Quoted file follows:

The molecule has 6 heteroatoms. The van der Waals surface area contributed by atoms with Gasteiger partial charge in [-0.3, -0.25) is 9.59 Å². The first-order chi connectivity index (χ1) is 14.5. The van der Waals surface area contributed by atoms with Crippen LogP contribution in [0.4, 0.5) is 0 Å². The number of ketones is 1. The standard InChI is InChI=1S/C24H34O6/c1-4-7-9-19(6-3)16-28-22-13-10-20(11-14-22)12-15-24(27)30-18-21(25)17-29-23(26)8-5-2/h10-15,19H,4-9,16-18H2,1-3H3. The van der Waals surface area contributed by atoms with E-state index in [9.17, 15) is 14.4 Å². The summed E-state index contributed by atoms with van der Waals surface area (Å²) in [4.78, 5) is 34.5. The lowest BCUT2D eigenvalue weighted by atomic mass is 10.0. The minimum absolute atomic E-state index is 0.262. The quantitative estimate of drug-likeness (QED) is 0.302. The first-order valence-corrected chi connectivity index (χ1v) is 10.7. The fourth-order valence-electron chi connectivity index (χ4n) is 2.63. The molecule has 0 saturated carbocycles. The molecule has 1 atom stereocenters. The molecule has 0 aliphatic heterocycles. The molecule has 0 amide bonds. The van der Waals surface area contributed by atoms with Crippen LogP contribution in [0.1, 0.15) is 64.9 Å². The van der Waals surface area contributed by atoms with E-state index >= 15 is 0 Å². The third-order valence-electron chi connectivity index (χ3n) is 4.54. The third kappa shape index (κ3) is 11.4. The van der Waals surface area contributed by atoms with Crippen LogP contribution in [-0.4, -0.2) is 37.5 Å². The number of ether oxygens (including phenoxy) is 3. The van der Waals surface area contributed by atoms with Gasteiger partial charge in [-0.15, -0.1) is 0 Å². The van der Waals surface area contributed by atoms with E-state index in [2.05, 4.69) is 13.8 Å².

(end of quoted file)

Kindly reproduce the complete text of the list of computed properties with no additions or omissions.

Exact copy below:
The molecule has 6 heteroatoms. The van der Waals surface area contributed by atoms with Gasteiger partial charge in [-0.3, -0.25) is 9.59 Å². The first-order chi connectivity index (χ1) is 14.5. The van der Waals surface area contributed by atoms with Crippen LogP contribution in [0.4, 0.5) is 0 Å². The number of ketones is 1. The standard InChI is InChI=1S/C24H34O6/c1-4-7-9-19(6-3)16-28-22-13-10-20(11-14-22)12-15-24(27)30-18-21(25)17-29-23(26)8-5-2/h10-15,19H,4-9,16-18H2,1-3H3. The van der Waals surface area contributed by atoms with E-state index in [9.17, 15) is 14.4 Å². The summed E-state index contributed by atoms with van der Waals surface area (Å²) in [4.78, 5) is 34.5. The lowest BCUT2D eigenvalue weighted by atomic mass is 10.0. The minimum absolute atomic E-state index is 0.262. The quantitative estimate of drug-likeness (QED) is 0.302. The first-order valence-corrected chi connectivity index (χ1v) is 10.7. The fourth-order valence-electron chi connectivity index (χ4n) is 2.63. The molecule has 0 saturated carbocycles. The molecule has 1 atom stereocenters. The molecule has 0 aliphatic heterocycles. The molecule has 0 amide bonds. The van der Waals surface area contributed by atoms with Crippen LogP contribution in [0.1, 0.15) is 64.9 Å². The van der Waals surface area contributed by atoms with E-state index >= 15 is 0 Å². The third-order valence-electron chi connectivity index (χ3n) is 4.54. The third kappa shape index (κ3) is 11.4. The van der Waals surface area contributed by atoms with Crippen LogP contribution in [-0.4, -0.2) is 37.5 Å². The number of ether oxygens (including phenoxy) is 3. The van der Waals surface area contributed by atoms with Gasteiger partial charge in [-0.15, -0.1) is 0 Å². The van der Waals surface area contributed by atoms with E-state index in [2.05, 4.69) is 13.8 Å².